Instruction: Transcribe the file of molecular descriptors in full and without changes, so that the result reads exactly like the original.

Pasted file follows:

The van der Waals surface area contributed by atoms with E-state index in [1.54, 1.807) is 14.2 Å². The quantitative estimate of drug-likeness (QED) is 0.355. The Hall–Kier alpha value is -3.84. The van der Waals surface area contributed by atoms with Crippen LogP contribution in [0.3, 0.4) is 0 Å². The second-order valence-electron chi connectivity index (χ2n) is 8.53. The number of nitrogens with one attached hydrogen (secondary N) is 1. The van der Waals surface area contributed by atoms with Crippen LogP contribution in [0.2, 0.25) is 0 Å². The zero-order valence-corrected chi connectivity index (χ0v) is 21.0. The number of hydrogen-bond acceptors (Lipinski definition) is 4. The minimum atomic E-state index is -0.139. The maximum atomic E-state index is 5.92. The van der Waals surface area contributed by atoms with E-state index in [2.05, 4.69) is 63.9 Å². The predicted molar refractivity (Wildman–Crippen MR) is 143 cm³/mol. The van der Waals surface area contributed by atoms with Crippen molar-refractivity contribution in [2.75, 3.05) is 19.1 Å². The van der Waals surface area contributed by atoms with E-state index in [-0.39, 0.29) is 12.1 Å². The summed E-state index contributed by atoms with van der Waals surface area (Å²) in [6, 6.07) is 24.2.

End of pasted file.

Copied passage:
The van der Waals surface area contributed by atoms with E-state index in [1.54, 1.807) is 14.2 Å². The quantitative estimate of drug-likeness (QED) is 0.355. The Hall–Kier alpha value is -3.84. The van der Waals surface area contributed by atoms with Crippen LogP contribution in [0.3, 0.4) is 0 Å². The second-order valence-electron chi connectivity index (χ2n) is 8.53. The number of nitrogens with one attached hydrogen (secondary N) is 1. The van der Waals surface area contributed by atoms with Crippen LogP contribution in [0.2, 0.25) is 0 Å². The zero-order valence-corrected chi connectivity index (χ0v) is 21.0. The number of hydrogen-bond acceptors (Lipinski definition) is 4. The minimum atomic E-state index is -0.139. The maximum atomic E-state index is 5.92. The van der Waals surface area contributed by atoms with E-state index in [2.05, 4.69) is 63.9 Å². The predicted molar refractivity (Wildman–Crippen MR) is 143 cm³/mol. The van der Waals surface area contributed by atoms with Crippen molar-refractivity contribution in [2.75, 3.05) is 19.1 Å². The van der Waals surface area contributed by atoms with E-state index in [-0.39, 0.29) is 12.1 Å². The summed E-state index contributed by atoms with van der Waals surface area (Å²) in [6, 6.07) is 24.2.